Developed by Tereza Pařilová and her team from Czech Republic
Assistive technology for people with dyslexia


Depending on the language examined and the statistical methods used, it is stated that up to 20% of people suffer from dyslexia and other reading disabilities worldwide, not all people are even diagnosed. Reading reflects the complex integration of several cognitive processes. Therefore, dyslexia is also categorised as a cognitive disorder. Dyslexia, together with other dys- diagnoses, is being marked as a specific learning disorder, because it can manifest itself in different stages of life without the condition of “learning” being necessarily present.

Dyslexia as a topic is discussed very often; it gradually gained awareness of both general and scientific public. That is because it concerns high percentage of child population. With development of literacy worldwide, it is only logical that the reading issue has emerged more to the surface. Thus, we cannot say that dyslexia was virtually non-existent before, or that its manifestation was less frequent. With no relevant technologies, approaches, and therefore insufficient knowledge, it was not possible to detect dyslexia sufficiently enough.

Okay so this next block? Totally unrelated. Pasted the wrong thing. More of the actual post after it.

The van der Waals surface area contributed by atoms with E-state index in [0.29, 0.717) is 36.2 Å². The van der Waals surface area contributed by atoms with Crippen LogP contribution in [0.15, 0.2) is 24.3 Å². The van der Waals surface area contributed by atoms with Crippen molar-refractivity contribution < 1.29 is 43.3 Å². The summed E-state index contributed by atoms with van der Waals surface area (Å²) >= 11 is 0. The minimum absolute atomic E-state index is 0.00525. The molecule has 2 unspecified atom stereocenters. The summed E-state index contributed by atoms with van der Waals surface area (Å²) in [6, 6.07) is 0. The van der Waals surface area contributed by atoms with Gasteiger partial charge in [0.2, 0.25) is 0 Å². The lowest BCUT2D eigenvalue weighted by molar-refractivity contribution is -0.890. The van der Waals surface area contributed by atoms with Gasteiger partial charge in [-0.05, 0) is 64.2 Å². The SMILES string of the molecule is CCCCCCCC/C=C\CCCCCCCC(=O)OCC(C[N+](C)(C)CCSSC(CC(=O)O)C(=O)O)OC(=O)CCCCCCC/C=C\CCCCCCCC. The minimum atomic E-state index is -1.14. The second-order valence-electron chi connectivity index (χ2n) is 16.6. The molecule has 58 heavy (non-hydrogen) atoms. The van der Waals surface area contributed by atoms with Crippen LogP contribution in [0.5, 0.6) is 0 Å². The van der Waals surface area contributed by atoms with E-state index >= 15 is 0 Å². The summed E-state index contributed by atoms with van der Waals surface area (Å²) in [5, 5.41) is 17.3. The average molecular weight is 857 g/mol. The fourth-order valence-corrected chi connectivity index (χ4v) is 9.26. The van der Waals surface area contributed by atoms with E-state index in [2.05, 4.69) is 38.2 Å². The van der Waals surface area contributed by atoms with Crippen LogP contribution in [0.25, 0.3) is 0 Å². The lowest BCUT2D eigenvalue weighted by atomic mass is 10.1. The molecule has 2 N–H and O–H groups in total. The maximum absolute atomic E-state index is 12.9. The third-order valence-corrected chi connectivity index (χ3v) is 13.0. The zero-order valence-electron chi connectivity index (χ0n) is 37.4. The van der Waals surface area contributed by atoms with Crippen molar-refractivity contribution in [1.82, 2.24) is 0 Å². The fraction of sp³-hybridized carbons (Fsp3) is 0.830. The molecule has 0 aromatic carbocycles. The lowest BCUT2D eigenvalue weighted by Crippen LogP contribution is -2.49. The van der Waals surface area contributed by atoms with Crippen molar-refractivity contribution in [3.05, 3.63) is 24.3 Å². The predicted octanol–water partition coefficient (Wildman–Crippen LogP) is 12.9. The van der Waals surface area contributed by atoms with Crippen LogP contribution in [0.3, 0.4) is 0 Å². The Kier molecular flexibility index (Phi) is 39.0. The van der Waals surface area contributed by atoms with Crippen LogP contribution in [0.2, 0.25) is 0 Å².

Dyslexia is known as a specific learning or cognitive disorder. General symptoms causing main probléems in reading are especially graphical letter similarity and/or sound. Some dyslexic users benefit abundantly from using screen readers, as well as passive aids, such as coloured filters. Games that can reveal dyslexia in children before starting school are also available, although just for a limited number of languages. However, none of these solutions represents aitable approach to dyslexia itself. Dyslexia is known for its complexity and the dependence on a particular type of a language, which leads to the problem of individuality and subsequently to the problem of finding a suitable and satisfactory solution for as many individuals with dyslexia as possible.

Individuals with dyslexia are also very often at a disadvantage to others in the community, as well as to society as a unit. Accessibility to information, including simply entertainment web sites or general offline texts (e.g. study materials), is a key factor for ensuring equal rights and can facilitate the breakdown of social barriers. In children, illiteracy can result in a de-grading position within the collective. The written word is a condition for the child’s development of cognitive abilities, as well as his further development in general.